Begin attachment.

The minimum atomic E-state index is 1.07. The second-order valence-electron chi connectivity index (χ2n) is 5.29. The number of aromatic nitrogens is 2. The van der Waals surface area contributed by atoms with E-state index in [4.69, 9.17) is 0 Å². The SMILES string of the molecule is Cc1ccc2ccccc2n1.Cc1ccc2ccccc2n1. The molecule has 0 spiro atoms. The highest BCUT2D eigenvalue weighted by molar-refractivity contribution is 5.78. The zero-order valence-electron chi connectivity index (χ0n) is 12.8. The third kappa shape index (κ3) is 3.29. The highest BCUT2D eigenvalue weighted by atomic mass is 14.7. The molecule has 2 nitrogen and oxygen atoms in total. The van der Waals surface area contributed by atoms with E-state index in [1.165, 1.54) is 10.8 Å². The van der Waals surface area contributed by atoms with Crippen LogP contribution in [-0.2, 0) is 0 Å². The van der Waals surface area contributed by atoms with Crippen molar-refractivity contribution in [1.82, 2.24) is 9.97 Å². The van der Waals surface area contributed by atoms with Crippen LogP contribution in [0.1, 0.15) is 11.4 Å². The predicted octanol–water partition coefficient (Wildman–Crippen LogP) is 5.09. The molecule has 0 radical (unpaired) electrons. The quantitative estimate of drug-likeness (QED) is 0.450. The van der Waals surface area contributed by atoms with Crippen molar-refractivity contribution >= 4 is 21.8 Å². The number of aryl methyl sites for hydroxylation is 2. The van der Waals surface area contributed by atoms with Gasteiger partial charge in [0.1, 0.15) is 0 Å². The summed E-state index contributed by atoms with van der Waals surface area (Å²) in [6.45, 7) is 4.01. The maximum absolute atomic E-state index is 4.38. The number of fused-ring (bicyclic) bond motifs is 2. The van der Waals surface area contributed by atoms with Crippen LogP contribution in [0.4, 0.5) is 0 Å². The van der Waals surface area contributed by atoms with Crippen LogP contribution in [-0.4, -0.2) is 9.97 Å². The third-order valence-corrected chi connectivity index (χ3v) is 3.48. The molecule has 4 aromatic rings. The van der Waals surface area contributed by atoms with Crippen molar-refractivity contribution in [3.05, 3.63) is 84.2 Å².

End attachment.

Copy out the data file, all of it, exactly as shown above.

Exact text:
The minimum atomic E-state index is 1.07. The second-order valence-electron chi connectivity index (χ2n) is 5.29. The number of aromatic nitrogens is 2. The van der Waals surface area contributed by atoms with E-state index in [4.69, 9.17) is 0 Å². The SMILES string of the molecule is Cc1ccc2ccccc2n1.Cc1ccc2ccccc2n1. The molecule has 0 spiro atoms. The highest BCUT2D eigenvalue weighted by molar-refractivity contribution is 5.78. The zero-order valence-electron chi connectivity index (χ0n) is 12.8. The third kappa shape index (κ3) is 3.29. The highest BCUT2D eigenvalue weighted by atomic mass is 14.7. The molecule has 2 nitrogen and oxygen atoms in total. The van der Waals surface area contributed by atoms with E-state index in [1.165, 1.54) is 10.8 Å². The van der Waals surface area contributed by atoms with Crippen LogP contribution in [-0.2, 0) is 0 Å². The van der Waals surface area contributed by atoms with Crippen molar-refractivity contribution in [1.82, 2.24) is 9.97 Å². The van der Waals surface area contributed by atoms with Crippen LogP contribution in [0.1, 0.15) is 11.4 Å². The predicted octanol–water partition coefficient (Wildman–Crippen LogP) is 5.09. The molecule has 0 radical (unpaired) electrons. The quantitative estimate of drug-likeness (QED) is 0.450. The van der Waals surface area contributed by atoms with Crippen molar-refractivity contribution >= 4 is 21.8 Å². The number of aryl methyl sites for hydroxylation is 2. The van der Waals surface area contributed by atoms with Gasteiger partial charge in [0.1, 0.15) is 0 Å². The summed E-state index contributed by atoms with van der Waals surface area (Å²) in [6.45, 7) is 4.01. The maximum absolute atomic E-state index is 4.38. The number of fused-ring (bicyclic) bond motifs is 2. The van der Waals surface area contributed by atoms with Crippen LogP contribution in [0.4, 0.5) is 0 Å². The van der Waals surface area contributed by atoms with Crippen LogP contribution in [-0.4, -0.2) is 9.97 Å². The third-order valence-corrected chi connectivity index (χ3v) is 3.48. The molecule has 4 aromatic rings. The van der Waals surface area contributed by atoms with Crippen molar-refractivity contribution in [3.05, 3.63) is 84.2 Å².